First, a detailed description will be had with respect to several embodiments of the process for forming an electrochromic film according to the present invention. FIG. 2 shows the vacuum system of the DC sputtering device to be used for the present process. As shown in FIG. 2, it comprises, for monitoring of the interior of a reactor 7, a viewing port 8, a substrate holder 9, a shutter 10, a target electrode 11, a liquid nitrogen trap 12, a main valve 13, a variable leak valve 7', an oil diffusion pump 13, a coarse drawing valve 15, a Geissler tube 16, a leak valve 17, an auxiliary valve 18 and an oil rotary pump 19, etc. FIG. 3 indicates the electrical system of the DC sputtering device, in which a substrate 20 comprising a glass plate coated with a transparent conductive film is held at the anode 21 with the cathode 22 functioning as a target electrode. FIG. 4 is a schematic of the interior of the reactor of the high-frequency sputtering device. In the reactor 7, a target 25 is fixed to the back plate 24 fitted to the upper electrode 23, and a lower electrode 26 placed on the opposite side in relation to the shutter 10 is provided with a heater 27 on which the substrate 20 is held. Further, the reactor 7 is provided with a valve 28 and an exhaust port 29.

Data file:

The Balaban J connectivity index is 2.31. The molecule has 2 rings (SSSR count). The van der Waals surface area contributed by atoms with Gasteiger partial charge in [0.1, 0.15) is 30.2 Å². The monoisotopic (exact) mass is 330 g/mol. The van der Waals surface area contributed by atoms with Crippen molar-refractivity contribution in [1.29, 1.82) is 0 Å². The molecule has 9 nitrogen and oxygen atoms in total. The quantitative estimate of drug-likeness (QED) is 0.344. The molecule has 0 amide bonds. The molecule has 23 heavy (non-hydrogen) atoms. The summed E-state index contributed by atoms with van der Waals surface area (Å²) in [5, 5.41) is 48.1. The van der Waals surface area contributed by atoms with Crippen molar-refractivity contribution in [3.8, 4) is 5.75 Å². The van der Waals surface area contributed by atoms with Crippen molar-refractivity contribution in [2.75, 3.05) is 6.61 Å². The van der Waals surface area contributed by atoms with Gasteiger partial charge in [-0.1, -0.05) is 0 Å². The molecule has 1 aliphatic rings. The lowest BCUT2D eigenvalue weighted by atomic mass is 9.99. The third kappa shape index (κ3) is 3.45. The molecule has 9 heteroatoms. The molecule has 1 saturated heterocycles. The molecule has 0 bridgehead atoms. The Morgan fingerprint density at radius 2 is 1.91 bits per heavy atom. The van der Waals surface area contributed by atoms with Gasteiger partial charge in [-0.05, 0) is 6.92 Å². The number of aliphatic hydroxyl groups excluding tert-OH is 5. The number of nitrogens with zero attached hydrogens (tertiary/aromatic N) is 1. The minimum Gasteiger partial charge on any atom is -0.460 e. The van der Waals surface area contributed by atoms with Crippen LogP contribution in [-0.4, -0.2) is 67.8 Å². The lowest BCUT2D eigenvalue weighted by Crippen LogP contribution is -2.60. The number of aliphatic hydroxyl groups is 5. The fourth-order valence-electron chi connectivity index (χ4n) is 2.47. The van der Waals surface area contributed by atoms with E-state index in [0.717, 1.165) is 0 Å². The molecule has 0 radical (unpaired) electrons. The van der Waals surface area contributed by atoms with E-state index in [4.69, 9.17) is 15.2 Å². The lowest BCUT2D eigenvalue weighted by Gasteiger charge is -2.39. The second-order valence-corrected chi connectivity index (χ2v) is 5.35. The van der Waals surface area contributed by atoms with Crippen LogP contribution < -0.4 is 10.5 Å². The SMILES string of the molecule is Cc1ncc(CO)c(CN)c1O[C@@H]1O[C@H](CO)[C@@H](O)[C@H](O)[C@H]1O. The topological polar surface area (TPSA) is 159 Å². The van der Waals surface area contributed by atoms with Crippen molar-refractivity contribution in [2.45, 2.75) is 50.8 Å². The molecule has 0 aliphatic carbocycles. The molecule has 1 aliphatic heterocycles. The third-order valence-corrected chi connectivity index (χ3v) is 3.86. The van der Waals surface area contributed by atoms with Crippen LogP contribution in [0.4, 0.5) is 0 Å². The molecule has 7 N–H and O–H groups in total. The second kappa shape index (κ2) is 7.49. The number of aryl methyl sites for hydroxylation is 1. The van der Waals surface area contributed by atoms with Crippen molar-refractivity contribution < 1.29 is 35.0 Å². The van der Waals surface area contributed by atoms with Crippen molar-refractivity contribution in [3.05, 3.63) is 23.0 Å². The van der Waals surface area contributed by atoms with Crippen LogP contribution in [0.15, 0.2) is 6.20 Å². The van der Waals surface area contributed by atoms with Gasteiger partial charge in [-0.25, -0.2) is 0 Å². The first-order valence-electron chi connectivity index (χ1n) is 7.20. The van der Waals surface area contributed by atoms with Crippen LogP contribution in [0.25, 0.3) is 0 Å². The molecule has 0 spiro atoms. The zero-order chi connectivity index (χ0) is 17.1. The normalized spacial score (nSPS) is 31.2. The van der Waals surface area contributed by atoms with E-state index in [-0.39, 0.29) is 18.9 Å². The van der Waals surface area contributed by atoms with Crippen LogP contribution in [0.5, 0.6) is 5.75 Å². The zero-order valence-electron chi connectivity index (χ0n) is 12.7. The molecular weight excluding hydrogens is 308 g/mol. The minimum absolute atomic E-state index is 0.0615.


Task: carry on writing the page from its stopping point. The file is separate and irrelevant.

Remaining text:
First, the embodiment in which an electrochromic film is formed with using the DC sputtering device will be described. In this case, a metallic tungsten plate, 80 mm in diameter and 1 mm in thickness, is employed as the target and fixed to the circular cathode top. As the substrate, soft glass coated with a conductive transparent film is employed and held on the bottom of the anode. The distance between the anode and the cathode is held at 37 mm and the reactor interior is once evacuated to 5×10-6 Torr. Next, mixed gas of argon and oxygen containing 4% oxygen gas is introduced by opening the variable leak valve 7' and the total pressure of mixed gas within the reactor is held at 5×10-2 Torr. Holding the substrate temperaure at 200° C., a DC voltage of 2.4 KV is applied between the anode and cathode to initiate discharge and a film is formed on the substrate by opening the shutter. If discharge is continued for 50 minutes with the cathode current of 10 mA, a film of about 3,000 Å thick is formed.